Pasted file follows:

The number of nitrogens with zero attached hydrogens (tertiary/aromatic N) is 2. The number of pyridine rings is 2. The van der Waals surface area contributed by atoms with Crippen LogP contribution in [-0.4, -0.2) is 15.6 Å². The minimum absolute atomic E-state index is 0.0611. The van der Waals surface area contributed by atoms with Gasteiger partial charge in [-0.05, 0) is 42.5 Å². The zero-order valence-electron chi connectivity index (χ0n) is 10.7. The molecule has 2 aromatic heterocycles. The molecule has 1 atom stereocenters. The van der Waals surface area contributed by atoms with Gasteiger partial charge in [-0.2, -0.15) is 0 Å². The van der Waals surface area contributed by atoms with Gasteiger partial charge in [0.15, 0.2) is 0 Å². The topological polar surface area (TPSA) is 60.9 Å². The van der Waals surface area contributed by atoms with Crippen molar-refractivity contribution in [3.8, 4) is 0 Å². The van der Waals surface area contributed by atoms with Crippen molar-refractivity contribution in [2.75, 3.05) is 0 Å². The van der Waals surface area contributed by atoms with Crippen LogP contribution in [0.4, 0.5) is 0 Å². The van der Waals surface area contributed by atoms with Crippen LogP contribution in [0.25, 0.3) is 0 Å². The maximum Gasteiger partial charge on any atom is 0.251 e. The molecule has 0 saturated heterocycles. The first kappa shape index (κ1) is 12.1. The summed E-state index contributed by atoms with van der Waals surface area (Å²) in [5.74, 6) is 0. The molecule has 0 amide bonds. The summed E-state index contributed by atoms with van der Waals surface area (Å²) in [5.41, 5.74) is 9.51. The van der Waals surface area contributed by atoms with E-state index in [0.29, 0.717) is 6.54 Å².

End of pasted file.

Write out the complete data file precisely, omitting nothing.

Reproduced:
The number of nitrogens with zero attached hydrogens (tertiary/aromatic N) is 2. The number of pyridine rings is 2. The van der Waals surface area contributed by atoms with Crippen LogP contribution in [-0.4, -0.2) is 15.6 Å². The minimum absolute atomic E-state index is 0.0611. The van der Waals surface area contributed by atoms with Gasteiger partial charge in [-0.05, 0) is 42.5 Å². The zero-order valence-electron chi connectivity index (χ0n) is 10.7. The molecule has 2 aromatic heterocycles. The molecule has 1 atom stereocenters. The van der Waals surface area contributed by atoms with Gasteiger partial charge in [-0.2, -0.15) is 0 Å². The van der Waals surface area contributed by atoms with Gasteiger partial charge in [0.15, 0.2) is 0 Å². The topological polar surface area (TPSA) is 60.9 Å². The van der Waals surface area contributed by atoms with Crippen molar-refractivity contribution in [3.8, 4) is 0 Å². The van der Waals surface area contributed by atoms with Crippen molar-refractivity contribution in [2.75, 3.05) is 0 Å². The van der Waals surface area contributed by atoms with Crippen LogP contribution in [0.4, 0.5) is 0 Å². The van der Waals surface area contributed by atoms with Crippen LogP contribution in [0.25, 0.3) is 0 Å². The maximum Gasteiger partial charge on any atom is 0.251 e. The molecule has 0 saturated heterocycles. The first kappa shape index (κ1) is 12.1. The summed E-state index contributed by atoms with van der Waals surface area (Å²) in [5.74, 6) is 0. The molecule has 0 amide bonds. The summed E-state index contributed by atoms with van der Waals surface area (Å²) in [5.41, 5.74) is 9.51. The van der Waals surface area contributed by atoms with E-state index in [0.29, 0.717) is 6.54 Å².